Three years ago, biological engineer Kevin Esvelt proposed a new way to genetically modify entire populations of organisms in the wild. Esvelt and his colleagues at Harvard University’s Wyss Institute for Biologically Inspired Engineering suggested that some major ecological problems could be solved with self-propagating genetic devices called gene drives, which carry human-designed genetic modifications into wild populations. Gene drives, which have the potential to suppress the growth of wild populations, could be used against a variety of harmful species, ranging from malaria-bearing mosquitos and agricultural pests to invasive species that threaten endangered native animals and plants in many areas around the world. Click on the following three links to access the full story.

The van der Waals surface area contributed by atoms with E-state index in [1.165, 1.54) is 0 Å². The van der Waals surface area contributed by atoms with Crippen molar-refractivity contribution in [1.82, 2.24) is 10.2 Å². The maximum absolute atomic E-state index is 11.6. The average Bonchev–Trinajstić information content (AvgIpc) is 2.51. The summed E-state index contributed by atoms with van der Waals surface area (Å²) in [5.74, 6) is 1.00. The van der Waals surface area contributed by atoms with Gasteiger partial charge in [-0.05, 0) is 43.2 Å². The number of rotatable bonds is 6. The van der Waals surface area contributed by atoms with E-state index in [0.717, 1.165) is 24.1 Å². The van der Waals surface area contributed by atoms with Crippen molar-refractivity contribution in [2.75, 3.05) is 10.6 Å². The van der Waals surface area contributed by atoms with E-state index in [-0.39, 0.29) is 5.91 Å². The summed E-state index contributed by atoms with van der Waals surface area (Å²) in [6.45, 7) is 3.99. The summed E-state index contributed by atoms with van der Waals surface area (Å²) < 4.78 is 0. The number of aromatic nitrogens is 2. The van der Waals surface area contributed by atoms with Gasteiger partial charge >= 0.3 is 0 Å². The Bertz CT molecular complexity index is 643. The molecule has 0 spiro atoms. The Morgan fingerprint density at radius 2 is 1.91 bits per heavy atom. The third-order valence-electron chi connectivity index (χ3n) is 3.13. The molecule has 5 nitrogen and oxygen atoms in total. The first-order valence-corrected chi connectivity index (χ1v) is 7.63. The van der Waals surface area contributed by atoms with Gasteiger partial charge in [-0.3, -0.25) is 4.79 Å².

Esvelt has since changed his mind. As serious efforts to develop gene drives get underway, Esvelt, now a professor at the Massachusetts Institute of Technology’s Media Lab, is warning that if we use this technology to solve ecological problems, the cure may end up being worse than the disease.
That both sides of the gene drive debate may have valid arguments shows just how little is still known about this technology, or what might happen if it is ever released into the natural world. One side, however, clearly has more resources. A handful of backers—including the US military’s Defense Advanced Research Projects Agency (DARPA) and the Bill and Melinda Gates Foundation—have poured several hundred million dollars into gene drive research over the last two years.